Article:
Trespassing is a joint venture between MAK, the Bellevue Art Museum, curator Cara Mullin, nine artists, and architects Alan Kock and Linda Taalman of the New York firm OpenOffice. In this first of a two part exhibition there are remarkable reconceptions of the dwelling by Jim Isermann, Renée Petropoulos, Jessica Stockholder, and T. Kelly Mason conveyed in drawings, interactive multi media, plans and scale models. The second part of Trespassing, slated to open in May, will feature houses by Kevin Appel, Chris Burden, Barbara Bloom, Julian Opie, and David Reed.

The house was chosen as the space because it is so very loaded; we all know it, we all want it to be right, we all have known the lack of its harbor. Further it is an artifact of architectural production with perhaps the least latitude in terms of form and function: a house has got areas for sleeping, eating, convening. The project hoped to shake that formula up.

And so it did. Isermann envisions an intimately scaled space with a central courtyard and living areas displaced around it, the highlight being a corrugated yellow roof whose irregular ups and downs unify the ambience, work as a clerestory, and breathe life into static walls.

Petropoulis constructs her space as a forest of signs--in the linguistic and literal sense. The space for one or more families would be marked and defined the way a multi-use, polyglot and quintessentially post modern gas station minimart is, not by actual barriers but by dispensers, accoutrements, signage, and spontaneous social configuration. In her vision of a house based on the syntax of a gas station minimart, Petropoulos envisions the fluid functions of her model--nurturance, meeting place, resting spot, trading post, counter-culture haunt--echoed in space markers provided by the designer and arranged by house inhabitants to construct a free floating, ever changing sort of metastructure. Each family or inhabitant could pick and choose the minimart consumer artifacts and self design their space to suit a current need.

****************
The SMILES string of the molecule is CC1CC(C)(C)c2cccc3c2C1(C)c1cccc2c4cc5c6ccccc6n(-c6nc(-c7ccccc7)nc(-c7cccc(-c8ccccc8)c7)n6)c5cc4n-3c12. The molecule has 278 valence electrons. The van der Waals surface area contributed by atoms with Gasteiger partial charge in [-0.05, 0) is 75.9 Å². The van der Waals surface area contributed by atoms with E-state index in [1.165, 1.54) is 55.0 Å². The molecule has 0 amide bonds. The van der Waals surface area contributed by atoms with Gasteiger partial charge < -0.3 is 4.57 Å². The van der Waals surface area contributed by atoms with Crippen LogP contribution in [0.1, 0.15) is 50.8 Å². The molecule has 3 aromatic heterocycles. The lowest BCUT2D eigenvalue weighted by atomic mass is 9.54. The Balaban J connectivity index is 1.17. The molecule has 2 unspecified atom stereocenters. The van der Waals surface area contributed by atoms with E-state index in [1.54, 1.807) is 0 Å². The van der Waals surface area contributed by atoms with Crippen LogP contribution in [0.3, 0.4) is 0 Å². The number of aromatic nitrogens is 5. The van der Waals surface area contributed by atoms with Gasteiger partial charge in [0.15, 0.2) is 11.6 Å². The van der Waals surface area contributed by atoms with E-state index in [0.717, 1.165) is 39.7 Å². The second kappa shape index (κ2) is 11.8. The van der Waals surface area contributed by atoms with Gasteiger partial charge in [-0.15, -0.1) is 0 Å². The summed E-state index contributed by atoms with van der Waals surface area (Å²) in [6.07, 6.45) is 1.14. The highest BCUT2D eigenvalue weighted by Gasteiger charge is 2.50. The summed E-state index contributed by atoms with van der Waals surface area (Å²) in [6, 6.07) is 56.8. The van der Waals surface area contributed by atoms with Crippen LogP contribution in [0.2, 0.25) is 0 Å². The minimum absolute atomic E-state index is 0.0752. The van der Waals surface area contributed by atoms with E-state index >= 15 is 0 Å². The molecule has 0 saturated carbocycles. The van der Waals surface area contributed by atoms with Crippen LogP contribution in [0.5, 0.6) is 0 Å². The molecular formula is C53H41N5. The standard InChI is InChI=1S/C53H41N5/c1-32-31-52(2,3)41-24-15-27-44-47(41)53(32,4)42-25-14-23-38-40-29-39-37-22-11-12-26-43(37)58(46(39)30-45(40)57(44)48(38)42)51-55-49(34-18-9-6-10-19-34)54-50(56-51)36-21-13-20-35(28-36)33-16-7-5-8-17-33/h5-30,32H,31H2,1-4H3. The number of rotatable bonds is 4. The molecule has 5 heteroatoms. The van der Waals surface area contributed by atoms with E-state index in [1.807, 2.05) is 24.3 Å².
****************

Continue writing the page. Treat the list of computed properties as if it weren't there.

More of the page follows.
These designs are not necessarily walls/barriers in the traditional sense. “Space” here is marked by, say, memory in the case of Barbara Bloom’s design , or by intangible light passing through transparent panels in Julian Opie’s modular design [both included in part 2 of the exhibtion--Ed.]. And that’s another neat idea raised here: as our physical space contracts, as virtuality and reproduction reconfigure the very meaning of space, as site specificity becomes a greater issue for the artist/architect in dense, diverse urban settings, we will have to redefine our notions of site and enclosure. In these conceptions, space is not always physical (though it can be) but sculptural, composed, constructed, fluid, mental, visual, personally defined, in flux, contextual and as such in perfect step with our experience.
Though they raise similar questions, these amazing installations, virtual plans, models, and other artist responses that you will view go beyond conceptual art/architecture works like Rachel Whitehead’s casting in solid concrete a discarded Victorian house in the streets of East London. The spaces here are presumably livable solutions, inhabitable spaces where the issues of engineering and function have been seriously considered, however predominately by the right side of the brain.